By The Canadian Press
WINNIPEG — Prime Minister Justin Trudeau repeated promises Tuesday to update legislation that governs water use while formally announcing the Canada Water Agency is to be headquartered in Manitoba’s capital city.
Trudeau said his government’s first priority is to update the act regulating the use and development of the resource in Canada.
“The threats and realities facing our environment have changed since it was written in 1970,” he said in a news conference Wednesday.
“Updating this act is about ensuring that we have the tools to work with provinces and territories on protecting and restoring shared waters.”
Trudeau didn’t provide details about how the Canada Water Act would change.
The current act provides a framework for co-operation with the provinces and territories concerning the conservation, development and use of Canada’s water resources. It does not account for the effects of climate change or the importance of Indigenous rights.
The federal government’s budget released earlier in the year allocated funds for the creation of the agency and suggested it be headquartered in Winnipeg.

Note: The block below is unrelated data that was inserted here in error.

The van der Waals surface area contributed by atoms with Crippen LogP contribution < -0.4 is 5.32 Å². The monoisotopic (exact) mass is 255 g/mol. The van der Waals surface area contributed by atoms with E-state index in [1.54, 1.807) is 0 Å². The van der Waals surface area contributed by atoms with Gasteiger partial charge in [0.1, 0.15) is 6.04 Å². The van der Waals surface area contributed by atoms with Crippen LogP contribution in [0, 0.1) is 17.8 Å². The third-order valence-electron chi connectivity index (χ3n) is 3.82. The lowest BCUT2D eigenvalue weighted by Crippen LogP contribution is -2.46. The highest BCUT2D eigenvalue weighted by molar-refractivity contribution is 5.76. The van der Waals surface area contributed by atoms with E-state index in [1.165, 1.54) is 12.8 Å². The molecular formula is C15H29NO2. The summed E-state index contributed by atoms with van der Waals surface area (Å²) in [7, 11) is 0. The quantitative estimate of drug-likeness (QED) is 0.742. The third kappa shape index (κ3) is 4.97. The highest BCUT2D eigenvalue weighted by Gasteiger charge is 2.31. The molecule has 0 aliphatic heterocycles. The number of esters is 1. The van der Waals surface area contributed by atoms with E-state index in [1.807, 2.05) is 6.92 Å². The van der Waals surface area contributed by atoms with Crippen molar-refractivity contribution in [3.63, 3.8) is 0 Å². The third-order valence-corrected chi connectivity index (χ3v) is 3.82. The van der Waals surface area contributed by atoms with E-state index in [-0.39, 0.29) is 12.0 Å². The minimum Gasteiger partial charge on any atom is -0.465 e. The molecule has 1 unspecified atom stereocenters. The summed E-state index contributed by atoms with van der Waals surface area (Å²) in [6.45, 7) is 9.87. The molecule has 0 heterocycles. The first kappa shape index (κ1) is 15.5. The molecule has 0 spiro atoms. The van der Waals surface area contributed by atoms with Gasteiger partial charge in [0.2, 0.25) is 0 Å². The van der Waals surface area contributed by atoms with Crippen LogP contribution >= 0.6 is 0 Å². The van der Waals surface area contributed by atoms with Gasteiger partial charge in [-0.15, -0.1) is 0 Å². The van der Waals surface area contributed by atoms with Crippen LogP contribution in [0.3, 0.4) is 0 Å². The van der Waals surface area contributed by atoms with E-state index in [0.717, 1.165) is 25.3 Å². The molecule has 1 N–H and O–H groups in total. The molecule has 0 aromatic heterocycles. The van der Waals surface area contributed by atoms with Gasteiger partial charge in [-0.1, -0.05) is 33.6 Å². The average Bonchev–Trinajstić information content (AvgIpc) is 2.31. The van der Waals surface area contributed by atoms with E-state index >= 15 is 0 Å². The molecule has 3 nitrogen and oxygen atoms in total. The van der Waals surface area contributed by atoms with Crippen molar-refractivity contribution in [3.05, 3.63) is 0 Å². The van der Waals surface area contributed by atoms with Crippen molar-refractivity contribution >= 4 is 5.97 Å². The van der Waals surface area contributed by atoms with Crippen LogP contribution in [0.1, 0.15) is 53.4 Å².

The prime minister didn’t say where in the city the headquarters would be located or when it would be up and running.
Trudeau also met with high school students at The Forks— where the Red and Assiniboine rivers meet — Wednesday morning andjoined them in a guided tour of a garden of native plants.
He also made brief campaign stops in Portage la Prairie, Man., and in a federal riding in south Winnipeg. Trudeau previously announced four byelections will be held June 19 to fill vacant seats.
In the Manitoba riding of Winnipeg South Centre, Liberal candidate Ben Carr is looking to win the seat held by his father, longtime MP and former cabinet minister Jim Carr, who died in December.
The southern Manitoba riding of Portage-Lisgar was left vacant when Conservative MP and former interim party leader Candice Bergen resigned in February.
The other byelections are in Ontario and Quebec.
Trudeau said he has made appearances in every federal riding in which there’s been a byelection since he has taken office.
“The choice people are going to make in these byelections and in the election in a couple of years is about who we are, who we want to be and what kind of world we want to build for our kids.”
Trudeau’s final stop in Winnipeg took place at the University of Winnipeg with a town hall.
The prime minister fielded questions on mental health, addictions, homelessness and immigration.